What is mediation?

Mediation is a process in which the participants, with the support of the mediator, identify issues, develop options, consider alternatives and make decisions about future actions and outcomes. The mediator acts as a third party to support participants to reach their own decision.

Role of Mediator

Mediators do not advise upon, evaluate or determine disputes. They assist in managing the process of dispute and conflict resolution whereby the participants agree upon the outcomes, when appropriate.


Mediation processes are primarily facilitative processes. The mediator provides assistance in managing a process which supports the participants to make decisions about future actions and outcomes. Some mediators may also use a 'blended process' that involves mediation and incorporates an advisory component or a process that involves the provision of expert information and advice. These processes are sometimes referred to as “evaluative mediation” or “conciliation”. Such processes may involve the provision of expert information and advice, provided it is given in a manner that enhances the principle of self-determination and provided that the participants request that such advice be given.

The Standards

The NMAS is comprised of two standards that are both applicable to mediators: the Approval Standards for mediators seeking accreditation (or renewal), and the Practice Standards which apply to accredited mediators in their day to day practice.

What is ADR?

Alternative Dispute Resolution or ADR is an umbrella term for processes, other than judicial determination, in which an impartial person (an ADR practitioner) assists those in a dispute to resolve the issues between them. ADR is commonly used as an abbreviation for alternative dispute resolution, but can also mean assisted or appropriate dispute resolution. The main types of ADR are mediation, arbitration and conciliation.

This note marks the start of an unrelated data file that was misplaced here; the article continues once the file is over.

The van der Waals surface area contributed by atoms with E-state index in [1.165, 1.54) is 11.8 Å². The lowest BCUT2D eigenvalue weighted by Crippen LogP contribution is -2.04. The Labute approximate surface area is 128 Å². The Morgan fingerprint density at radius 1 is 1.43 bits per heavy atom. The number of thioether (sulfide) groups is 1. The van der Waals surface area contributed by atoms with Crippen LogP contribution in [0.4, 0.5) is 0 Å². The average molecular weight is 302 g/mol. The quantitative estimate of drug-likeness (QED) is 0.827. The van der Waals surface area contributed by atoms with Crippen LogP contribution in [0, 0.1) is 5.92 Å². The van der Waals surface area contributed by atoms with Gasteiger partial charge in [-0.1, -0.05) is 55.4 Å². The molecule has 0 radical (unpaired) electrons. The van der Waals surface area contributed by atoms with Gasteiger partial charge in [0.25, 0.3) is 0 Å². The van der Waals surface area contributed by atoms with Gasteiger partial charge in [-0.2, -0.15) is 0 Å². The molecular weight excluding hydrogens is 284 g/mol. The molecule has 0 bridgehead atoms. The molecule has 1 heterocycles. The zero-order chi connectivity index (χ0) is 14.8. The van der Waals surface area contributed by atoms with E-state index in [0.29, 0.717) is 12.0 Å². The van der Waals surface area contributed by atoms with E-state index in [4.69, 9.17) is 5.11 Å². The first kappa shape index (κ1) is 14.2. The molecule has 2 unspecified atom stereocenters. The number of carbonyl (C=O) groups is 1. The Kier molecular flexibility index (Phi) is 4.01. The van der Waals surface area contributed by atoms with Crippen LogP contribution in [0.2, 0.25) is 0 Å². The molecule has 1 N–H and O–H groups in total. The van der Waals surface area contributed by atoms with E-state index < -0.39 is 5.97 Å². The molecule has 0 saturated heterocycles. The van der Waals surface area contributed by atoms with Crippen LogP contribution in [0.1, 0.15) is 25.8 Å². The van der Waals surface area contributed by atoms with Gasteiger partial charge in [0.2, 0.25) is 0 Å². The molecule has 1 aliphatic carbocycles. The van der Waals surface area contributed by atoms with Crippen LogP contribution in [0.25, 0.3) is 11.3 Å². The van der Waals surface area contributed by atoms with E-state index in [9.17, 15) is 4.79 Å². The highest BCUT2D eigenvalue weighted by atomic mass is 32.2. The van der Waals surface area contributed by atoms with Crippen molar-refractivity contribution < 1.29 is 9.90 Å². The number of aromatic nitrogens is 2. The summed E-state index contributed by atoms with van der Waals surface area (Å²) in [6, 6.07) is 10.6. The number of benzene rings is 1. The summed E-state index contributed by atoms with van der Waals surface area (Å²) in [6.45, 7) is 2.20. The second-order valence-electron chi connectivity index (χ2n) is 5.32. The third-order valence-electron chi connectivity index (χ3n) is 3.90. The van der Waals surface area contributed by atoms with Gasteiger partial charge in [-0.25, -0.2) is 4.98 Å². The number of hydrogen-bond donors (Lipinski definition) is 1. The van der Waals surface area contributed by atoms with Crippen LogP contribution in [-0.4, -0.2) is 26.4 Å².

ADR processes may be facilitative, advisory, determinative or, in some cases, a combination of these. The ADR practitioner in a facilitative process, such as mediation, uses a variety of methods to assist parties to identify issues and reach an agreement about the dispute. Advisory processes, such as conciliation or expert appraisal, employ a practitioner to more actively advise the parties about the issues and range of possible outcomes. A process can be selected to best suit a particular dispute. There is currently no comprehensive legislative framework for the operation of ADR in Australia. Many different laws govern the operation of ADR in the different Australian jurisdictions. The MSB acknowledges the former National Alternative Dispute Resolution Advisory Council (NADRAC) for its work on this definition.

What is the National Mediator Accreditation System (NMAS)?

The NMAS is a national accreditation scheme which provides a minimum level of standards of training and assessment for all mediators.

Other mediator accreditation schemes that impose specialist requirements for particular fields may exist together with the NMAS; for example, the family dispute resolution practitioner registration requirements under the Family Law Act 1975. For information regarding mediators who are accredited Family Dispute Resolution Practitioners please click here.

Why Choose an Accredited Mediator?

When you chose an accredited mediator:

  • the mediator has been accredited by a Recognised Mediator Accreditation Body (RMAB).
  • the mediator is required to comply with the Approval Standards and the Practice Standards and any relevant legislation.
  • the RMAB is satisfied that the mediator has evidence of competence taking into account their qualifications, training and experience.
  • for the mediator to maintain their accredited status they must reapply for accreditation every 2 years
  • the RMAB has obtained evidence that the mediator maintains professional insurance (either individually or via their employer)
  • the RMAB has obtained evidence that the mediator is of good character
  • if you wish to provide feedback or make a complaint, the RMAB has a process for receiving your feedback or complaint, and the mediator is subject to a disciplinary process where that is appropriate.

Find an Accredited Mediator

To find a mediator who is accredited under the National Mediator Accreditation System (NMAS), contact an RMAB for assistance. To find out whether a particular mediator is nationally accredited, search the Register of Nationally Accredited Mediators.